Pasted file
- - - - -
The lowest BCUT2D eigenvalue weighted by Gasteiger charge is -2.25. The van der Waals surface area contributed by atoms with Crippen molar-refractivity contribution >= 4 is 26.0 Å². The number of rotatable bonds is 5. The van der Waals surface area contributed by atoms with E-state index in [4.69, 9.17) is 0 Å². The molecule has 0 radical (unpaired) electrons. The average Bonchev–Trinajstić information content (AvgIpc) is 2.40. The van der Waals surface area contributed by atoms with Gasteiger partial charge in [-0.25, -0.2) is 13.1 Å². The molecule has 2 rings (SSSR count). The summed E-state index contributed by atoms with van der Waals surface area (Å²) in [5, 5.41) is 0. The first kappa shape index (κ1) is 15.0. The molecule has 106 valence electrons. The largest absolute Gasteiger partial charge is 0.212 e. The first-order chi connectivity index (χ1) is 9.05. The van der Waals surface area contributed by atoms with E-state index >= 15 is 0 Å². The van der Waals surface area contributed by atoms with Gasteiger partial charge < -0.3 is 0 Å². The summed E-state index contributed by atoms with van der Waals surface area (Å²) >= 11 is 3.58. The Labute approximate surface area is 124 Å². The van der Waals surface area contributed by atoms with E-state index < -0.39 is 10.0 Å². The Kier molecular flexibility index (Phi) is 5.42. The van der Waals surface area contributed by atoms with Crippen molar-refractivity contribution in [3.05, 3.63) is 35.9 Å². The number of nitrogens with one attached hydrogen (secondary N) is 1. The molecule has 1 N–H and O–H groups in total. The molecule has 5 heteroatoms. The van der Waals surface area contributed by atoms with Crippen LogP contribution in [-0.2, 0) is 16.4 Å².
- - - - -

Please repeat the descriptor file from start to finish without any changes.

The lowest BCUT2D eigenvalue weighted by Gasteiger charge is -2.25. The van der Waals surface area contributed by atoms with Crippen molar-refractivity contribution >= 4 is 26.0 Å². The number of rotatable bonds is 5. The van der Waals surface area contributed by atoms with E-state index in [4.69, 9.17) is 0 Å². The molecule has 0 radical (unpaired) electrons. The average Bonchev–Trinajstić information content (AvgIpc) is 2.40. The van der Waals surface area contributed by atoms with Gasteiger partial charge in [-0.25, -0.2) is 13.1 Å². The molecule has 2 rings (SSSR count). The summed E-state index contributed by atoms with van der Waals surface area (Å²) in [5, 5.41) is 0. The first kappa shape index (κ1) is 15.0. The molecule has 106 valence electrons. The largest absolute Gasteiger partial charge is 0.212 e. The first-order chi connectivity index (χ1) is 9.05. The van der Waals surface area contributed by atoms with E-state index >= 15 is 0 Å². The van der Waals surface area contributed by atoms with Gasteiger partial charge < -0.3 is 0 Å². The summed E-state index contributed by atoms with van der Waals surface area (Å²) >= 11 is 3.58. The Labute approximate surface area is 124 Å². The van der Waals surface area contributed by atoms with E-state index < -0.39 is 10.0 Å². The Kier molecular flexibility index (Phi) is 5.42. The van der Waals surface area contributed by atoms with Crippen molar-refractivity contribution in [3.05, 3.63) is 35.9 Å². The number of nitrogens with one attached hydrogen (secondary N) is 1. The molecule has 1 N–H and O–H groups in total. The molecule has 5 heteroatoms. The van der Waals surface area contributed by atoms with Crippen LogP contribution in [-0.2, 0) is 16.4 Å².